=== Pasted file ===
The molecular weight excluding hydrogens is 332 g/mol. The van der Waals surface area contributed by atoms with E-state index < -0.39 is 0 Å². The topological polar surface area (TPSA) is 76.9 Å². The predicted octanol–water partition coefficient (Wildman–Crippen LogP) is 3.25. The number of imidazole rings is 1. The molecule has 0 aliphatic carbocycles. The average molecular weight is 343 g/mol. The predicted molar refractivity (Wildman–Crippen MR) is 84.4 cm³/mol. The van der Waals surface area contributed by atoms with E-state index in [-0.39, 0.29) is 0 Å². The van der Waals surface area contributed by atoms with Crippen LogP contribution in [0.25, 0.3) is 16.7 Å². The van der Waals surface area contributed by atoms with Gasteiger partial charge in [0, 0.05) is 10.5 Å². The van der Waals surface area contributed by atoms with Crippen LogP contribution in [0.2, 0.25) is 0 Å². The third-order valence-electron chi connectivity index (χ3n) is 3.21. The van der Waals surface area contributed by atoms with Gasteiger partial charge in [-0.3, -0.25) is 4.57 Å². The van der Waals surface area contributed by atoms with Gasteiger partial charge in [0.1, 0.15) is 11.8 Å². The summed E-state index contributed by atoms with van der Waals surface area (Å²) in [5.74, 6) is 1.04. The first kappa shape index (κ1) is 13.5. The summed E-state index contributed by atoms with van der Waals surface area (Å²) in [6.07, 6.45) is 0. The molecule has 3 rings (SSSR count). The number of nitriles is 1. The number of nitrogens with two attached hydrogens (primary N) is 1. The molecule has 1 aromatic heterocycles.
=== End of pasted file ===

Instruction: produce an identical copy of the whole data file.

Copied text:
The molecular weight excluding hydrogens is 332 g/mol. The van der Waals surface area contributed by atoms with E-state index < -0.39 is 0 Å². The topological polar surface area (TPSA) is 76.9 Å². The predicted octanol–water partition coefficient (Wildman–Crippen LogP) is 3.25. The number of imidazole rings is 1. The molecule has 0 aliphatic carbocycles. The average molecular weight is 343 g/mol. The predicted molar refractivity (Wildman–Crippen MR) is 84.4 cm³/mol. The van der Waals surface area contributed by atoms with E-state index in [-0.39, 0.29) is 0 Å². The van der Waals surface area contributed by atoms with Crippen LogP contribution in [0.25, 0.3) is 16.7 Å². The van der Waals surface area contributed by atoms with Gasteiger partial charge in [0, 0.05) is 10.5 Å². The van der Waals surface area contributed by atoms with Crippen LogP contribution in [0.2, 0.25) is 0 Å². The third-order valence-electron chi connectivity index (χ3n) is 3.21. The van der Waals surface area contributed by atoms with Gasteiger partial charge in [-0.3, -0.25) is 4.57 Å². The van der Waals surface area contributed by atoms with Gasteiger partial charge in [0.1, 0.15) is 11.8 Å². The summed E-state index contributed by atoms with van der Waals surface area (Å²) in [5.74, 6) is 1.04. The first kappa shape index (κ1) is 13.5. The summed E-state index contributed by atoms with van der Waals surface area (Å²) in [6.07, 6.45) is 0. The molecule has 3 rings (SSSR count). The number of nitriles is 1. The number of nitrogens with two attached hydrogens (primary N) is 1. The molecule has 1 aromatic heterocycles.